30 Year Career with the Forest Service: by: Mary Nordeen
Thoughts on a 30+ year career with the Forest Service
By: Mary Nordeen
It’s common for people close to retirement to look back on their career. For me, I look back on my 32-year journey and vividly see specific people and themes that mark each decade spent on this northern Minnesota Forest.
I had been working seasonally with the National Park Service (NPS) when I saw the job opening for a forestry technician on the Chippewa National Forest. I had a two-year degree in Natural Resources and Law Enforcement, in a class of two women and 20 men. I moved on to complete a four-year degree in Education with an Environmental Education emphasis (notably an opposite ratio of women to men.) I was the only one in my class getting a teaching license who didn’t want to be a classroom teacher. I wanted to teach outdoors. I worked both as a naturalist and law enforcement officer in my NPS seasonal days. Life as a park ranger cemented my love for teaching and brought me back to my home state of Minnesota.
Ask me how the Chippewa National Forest changed in 30 years, and I immediately think of my first Forest Service interview. I heard about the job and applied. I drove to the District office, asked to talk to the person supervising the forestry tech position and invited myself in for an interview. I had my SF-171 in hand (the old seasonal application form) and my most recent evaluation. Had a great informal chat, voiced my interest in the job and he said, “I think you would be a good fit.” The job offer came a few weeks later after the formal application process.
This was 1989.
Being a woman in a forestry technician/recreation position was not so unusual at that time. The fact I was from the NPS caused a little stir (was I going to chain myself to trees in timber sale areas?) but people soon realized that I was proud to carry out the Forest Service mission of Caring for the Land and Serving the People.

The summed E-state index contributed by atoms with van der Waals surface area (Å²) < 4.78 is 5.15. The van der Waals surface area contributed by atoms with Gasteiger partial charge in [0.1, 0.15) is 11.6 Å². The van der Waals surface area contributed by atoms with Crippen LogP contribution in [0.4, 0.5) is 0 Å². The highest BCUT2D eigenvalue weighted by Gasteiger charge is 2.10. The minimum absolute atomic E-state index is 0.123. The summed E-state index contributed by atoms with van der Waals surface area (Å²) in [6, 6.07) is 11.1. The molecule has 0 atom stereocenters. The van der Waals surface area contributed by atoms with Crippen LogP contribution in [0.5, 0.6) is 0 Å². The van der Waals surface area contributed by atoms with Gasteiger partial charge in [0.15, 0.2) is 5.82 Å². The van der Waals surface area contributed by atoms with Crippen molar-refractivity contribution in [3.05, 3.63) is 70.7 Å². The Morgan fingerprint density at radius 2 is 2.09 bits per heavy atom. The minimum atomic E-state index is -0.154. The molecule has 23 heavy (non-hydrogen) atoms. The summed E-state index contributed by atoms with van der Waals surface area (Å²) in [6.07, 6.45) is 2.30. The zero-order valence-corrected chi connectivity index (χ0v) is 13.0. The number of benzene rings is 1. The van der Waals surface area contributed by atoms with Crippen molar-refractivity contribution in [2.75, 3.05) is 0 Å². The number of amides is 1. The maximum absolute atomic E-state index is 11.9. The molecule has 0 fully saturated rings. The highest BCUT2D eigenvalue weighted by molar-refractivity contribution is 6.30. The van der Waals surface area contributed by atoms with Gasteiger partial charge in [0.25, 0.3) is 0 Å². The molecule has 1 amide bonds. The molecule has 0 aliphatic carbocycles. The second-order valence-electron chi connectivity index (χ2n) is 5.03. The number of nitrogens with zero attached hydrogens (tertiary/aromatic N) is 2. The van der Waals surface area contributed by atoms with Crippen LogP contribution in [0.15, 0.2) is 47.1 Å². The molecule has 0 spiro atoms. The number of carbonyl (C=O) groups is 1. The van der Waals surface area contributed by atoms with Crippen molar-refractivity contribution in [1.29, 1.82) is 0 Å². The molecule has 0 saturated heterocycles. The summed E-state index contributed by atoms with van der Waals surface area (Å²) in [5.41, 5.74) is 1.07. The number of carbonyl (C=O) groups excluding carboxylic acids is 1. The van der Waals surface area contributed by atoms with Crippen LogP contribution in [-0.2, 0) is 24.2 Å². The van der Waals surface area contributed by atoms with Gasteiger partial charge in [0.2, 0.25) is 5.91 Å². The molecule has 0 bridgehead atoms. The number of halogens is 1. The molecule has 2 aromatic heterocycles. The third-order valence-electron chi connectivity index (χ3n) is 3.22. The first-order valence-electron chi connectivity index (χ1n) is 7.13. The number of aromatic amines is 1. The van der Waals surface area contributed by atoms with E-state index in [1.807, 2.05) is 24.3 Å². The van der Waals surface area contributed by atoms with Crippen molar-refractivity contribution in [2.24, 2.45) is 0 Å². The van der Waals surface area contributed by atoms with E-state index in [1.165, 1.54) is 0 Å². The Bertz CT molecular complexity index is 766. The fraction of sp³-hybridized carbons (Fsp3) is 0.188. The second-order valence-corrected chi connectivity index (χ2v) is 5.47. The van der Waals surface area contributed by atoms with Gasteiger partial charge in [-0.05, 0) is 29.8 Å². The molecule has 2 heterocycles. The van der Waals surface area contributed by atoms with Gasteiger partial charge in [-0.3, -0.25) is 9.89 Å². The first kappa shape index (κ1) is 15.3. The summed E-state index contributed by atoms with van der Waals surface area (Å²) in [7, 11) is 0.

In the early 1990s, we began to see a lot of women coming into jobs that may have been traditionally held by men. In 1992, I moved into a PA Specialist job on an all-female PA team, but the Forest natural resources shop was a good example of women in nontraditional roles. The soils scientist, fisheries biologist, assistant landscape architect, hydrologist, district timber sale administrator, a few timber cruisers, the forest planner, and a wildlife biologist– all women. There were two women in the engineering shop and four women firefighters. It didn’t feel record-breaking at the time, felt a little more like “Yes.” Was there ever a doubt we could do this?
Key topics stand out in my mind. Riparian Management. Ecosystem management. Traditional Resources. There was a new Forest plan and a reservoir operating plan (ROPE) with public meetings attached. Forest Supervisors working with the Leech Lake Band Of Ojibwe leadership to build to a stronger understanding of a Government to Government relationship. There was the Capitol Christmas tree in 1998 and again in 2014. 2012 Wind storm. The Forest updated campgrounds and trails. Forest facilities were dedicated. So many partnerships, ranging from local community ed programs and prescribed fire projects that won national recognition to a global Forestry partnership with resource managers from Russia.
The first female Forest Supervisor (Logan Lee, 1998). First Female District Ranger (Carolyn Upton, 2006). There is something to be said for being in a place this long and witnessing history. And while I’ve been focusing on women in non-administrative work, I have also realized over all these years that without women in budget officer, human resources, partnership coordinator, support service specialist, and purchasing clerk positions, I would never have been able to keep the Conservation Education program going on the Forest. These are the people who guide me on budget, grants, permits, volunteer logistics and purchasing. They are the reason I’m able to teach about pollinators and bats and climate.
During women’s history month, realize that this Forest has amazing stories of women who have taken that Forest mission to heart. Caring for the Land. Serving the People. Incredible accomplishments of strong women are visible across the Forest Service and here in this small corner of northern Minnesota. For those just starting your careers, learn the stories and names. Share that knowledge. Light a spark for the next generation. It has been my honor to work with our National Forests and National Parks. I think about the young women who worked as summer naturalists at our visitor centers, and I’m so proud to know many are now natural resource professionals with county, state, and federal agencies. I hand over the torch and repeat the words my friend and former supervisor, Deb Liggett, used to say, “Go forth and do good things!”